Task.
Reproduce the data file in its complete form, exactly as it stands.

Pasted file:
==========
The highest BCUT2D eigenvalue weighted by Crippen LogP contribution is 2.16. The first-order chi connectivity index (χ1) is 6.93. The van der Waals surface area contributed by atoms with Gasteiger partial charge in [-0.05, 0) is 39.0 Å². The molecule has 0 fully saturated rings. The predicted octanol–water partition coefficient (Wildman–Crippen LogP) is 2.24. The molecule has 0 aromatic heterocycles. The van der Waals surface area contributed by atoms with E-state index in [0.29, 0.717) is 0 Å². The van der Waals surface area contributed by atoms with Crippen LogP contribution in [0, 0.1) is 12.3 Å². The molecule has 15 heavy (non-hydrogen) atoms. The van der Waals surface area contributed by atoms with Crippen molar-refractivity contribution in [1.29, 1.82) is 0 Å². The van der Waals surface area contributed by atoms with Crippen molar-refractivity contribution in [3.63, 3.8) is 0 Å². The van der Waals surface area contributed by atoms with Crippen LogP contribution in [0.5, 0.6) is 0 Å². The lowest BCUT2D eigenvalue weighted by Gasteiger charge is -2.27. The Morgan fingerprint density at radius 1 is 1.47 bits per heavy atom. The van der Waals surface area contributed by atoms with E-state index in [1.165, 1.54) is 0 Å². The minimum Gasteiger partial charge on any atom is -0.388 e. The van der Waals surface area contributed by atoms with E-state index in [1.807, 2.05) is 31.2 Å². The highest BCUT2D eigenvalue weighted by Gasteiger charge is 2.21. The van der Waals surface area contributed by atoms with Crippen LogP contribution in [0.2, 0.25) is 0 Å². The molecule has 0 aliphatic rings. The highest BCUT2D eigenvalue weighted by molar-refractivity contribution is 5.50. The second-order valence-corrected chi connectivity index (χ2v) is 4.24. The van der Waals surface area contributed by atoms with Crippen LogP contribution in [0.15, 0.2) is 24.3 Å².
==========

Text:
The highest BCUT2D eigenvalue weighted by Crippen LogP contribution is 2.16. The first-order chi connectivity index (χ1) is 6.93. The van der Waals surface area contributed by atoms with Gasteiger partial charge in [-0.05, 0) is 39.0 Å². The molecule has 0 fully saturated rings. The predicted octanol–water partition coefficient (Wildman–Crippen LogP) is 2.24. The molecule has 0 aromatic heterocycles. The van der Waals surface area contributed by atoms with E-state index in [0.29, 0.717) is 0 Å². The van der Waals surface area contributed by atoms with Crippen LogP contribution in [0, 0.1) is 12.3 Å². The molecule has 15 heavy (non-hydrogen) atoms. The van der Waals surface area contributed by atoms with Crippen molar-refractivity contribution in [1.29, 1.82) is 0 Å². The van der Waals surface area contributed by atoms with Crippen molar-refractivity contribution in [3.63, 3.8) is 0 Å². The van der Waals surface area contributed by atoms with Crippen LogP contribution in [0.5, 0.6) is 0 Å². The lowest BCUT2D eigenvalue weighted by Gasteiger charge is -2.27. The Morgan fingerprint density at radius 1 is 1.47 bits per heavy atom. The van der Waals surface area contributed by atoms with E-state index in [1.165, 1.54) is 0 Å². The minimum Gasteiger partial charge on any atom is -0.388 e. The van der Waals surface area contributed by atoms with E-state index in [1.807, 2.05) is 31.2 Å². The highest BCUT2D eigenvalue weighted by Gasteiger charge is 2.21. The van der Waals surface area contributed by atoms with Crippen LogP contribution in [0.2, 0.25) is 0 Å². The molecule has 0 aliphatic rings. The highest BCUT2D eigenvalue weighted by molar-refractivity contribution is 5.50. The second-order valence-corrected chi connectivity index (χ2v) is 4.24. The van der Waals surface area contributed by atoms with Crippen LogP contribution in [0.15, 0.2) is 24.3 Å².